Road Back to a Wood Shop

Bill Satko

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2,865
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Methow Valley
Well there's sure no faulting the quality of your T&G joints, that's for sure!

I actually think that some of the small shop struggles are super useful to talk about. The odds of any of us being there for one reason or another are pretty high (moving, working at someone elses place with limited tooling/space, life happens, etc..) so it's imho quite valuable to think about.
If this was not winter, I would have the option of working outside and I did a lot of that this past summer. Most of the problem is accurately ripping and even cross cutting without a lot of repeated setup. In the past my use of a track saw was mostly in breaking down stock so that it was easier to use the table saw for final dimensioning. Those woodworkers using track saws for final dimensioning are using some form of a MFT and the accessories to make this a lot easer to make quick, repeatable cuts. There are other options besides Festool, but they all cost a lot of money. There is the DIY option, but that generally requires tools I don't have to make them, easily. I need something that can fold up and be put away until needed again. I can borrow living space but only for a while. Complicating all of this, is my hope this is only temporary and I can build a shop in the next two years. So it is a hard pill to swallow to think of spending money on a solution that would not be a consideration if I had enough "permanent" space. I can't buy a SawStop now, hide it in a closet and drag it out when needed. I am mulling over all my options and trying to pick the "right" path.
 

Peter Rideout

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1,444
Location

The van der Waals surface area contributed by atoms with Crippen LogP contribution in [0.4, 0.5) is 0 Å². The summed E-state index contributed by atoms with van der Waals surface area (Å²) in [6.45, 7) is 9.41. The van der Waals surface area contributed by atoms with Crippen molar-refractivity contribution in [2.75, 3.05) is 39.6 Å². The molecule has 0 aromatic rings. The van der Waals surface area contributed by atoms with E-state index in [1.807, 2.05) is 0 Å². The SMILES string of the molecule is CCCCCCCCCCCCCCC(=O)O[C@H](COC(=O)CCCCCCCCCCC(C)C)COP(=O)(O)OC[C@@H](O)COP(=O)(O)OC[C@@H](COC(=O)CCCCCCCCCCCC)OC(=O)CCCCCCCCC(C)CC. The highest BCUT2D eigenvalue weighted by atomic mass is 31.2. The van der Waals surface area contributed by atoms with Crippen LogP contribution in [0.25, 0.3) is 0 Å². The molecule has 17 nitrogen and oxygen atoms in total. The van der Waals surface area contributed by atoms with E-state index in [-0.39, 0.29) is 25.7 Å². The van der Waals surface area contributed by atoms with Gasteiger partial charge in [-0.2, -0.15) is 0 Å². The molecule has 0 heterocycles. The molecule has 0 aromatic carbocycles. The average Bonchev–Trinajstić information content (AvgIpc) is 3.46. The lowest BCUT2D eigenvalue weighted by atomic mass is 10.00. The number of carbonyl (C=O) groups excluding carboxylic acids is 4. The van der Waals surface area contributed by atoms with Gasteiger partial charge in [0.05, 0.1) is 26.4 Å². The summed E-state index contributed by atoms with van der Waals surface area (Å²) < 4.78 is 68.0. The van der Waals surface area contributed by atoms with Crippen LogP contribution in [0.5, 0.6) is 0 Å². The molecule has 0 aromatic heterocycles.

Nova Scotia, 45°N 64°W
This is interesting Bill, even with the frustrations. Some organizational upgrades are on the list here for this winter, so I’m keeping a close eye on how you execute your tool wall ideas. As Ryan pointed out, your standards sure aren't slipping!
Keep up the good work!
 

Ryan Mooney

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6,860
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The Gorge Area, Oregon
I am mulling over all my options and trying to pick the "right" path.
Yeah it's layers of tradeoffs...

I wonder if a temporary MFT setup that sat on top of the workbench would be doable. Potentially too tall to be useful, but for small amounts of one-off work... might be an option.

I've pretty much only used the track saw for bulk work, I did cut a bunch of backing strips for a mural mounting project down town.. but that was "mostly" bulk work as well, I just had to support the saw on the off-side with scrap piece (basically a ton of 5" wide x 8' long strips ripped from ply).
 

Bill Satko

Member
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2,865
Location
Methow Valley
I love the shims you used for leveling the 1st board.
Funny how you don't think about how you are going to install something until you are ready to do it. In the back of my mind I knew it would be difficult to hold this 5' board and accurately screw it to the wall so that it was level. Being the first board it was crucial to get it in the correct position. Add reaching over my bench to do it made it more difficult, so I decided to use the bench as there is not enough room to move it around. I was scrounging every scrap of wood I had to come up with enough height to support it. Even used some playing cards on one end to level it up.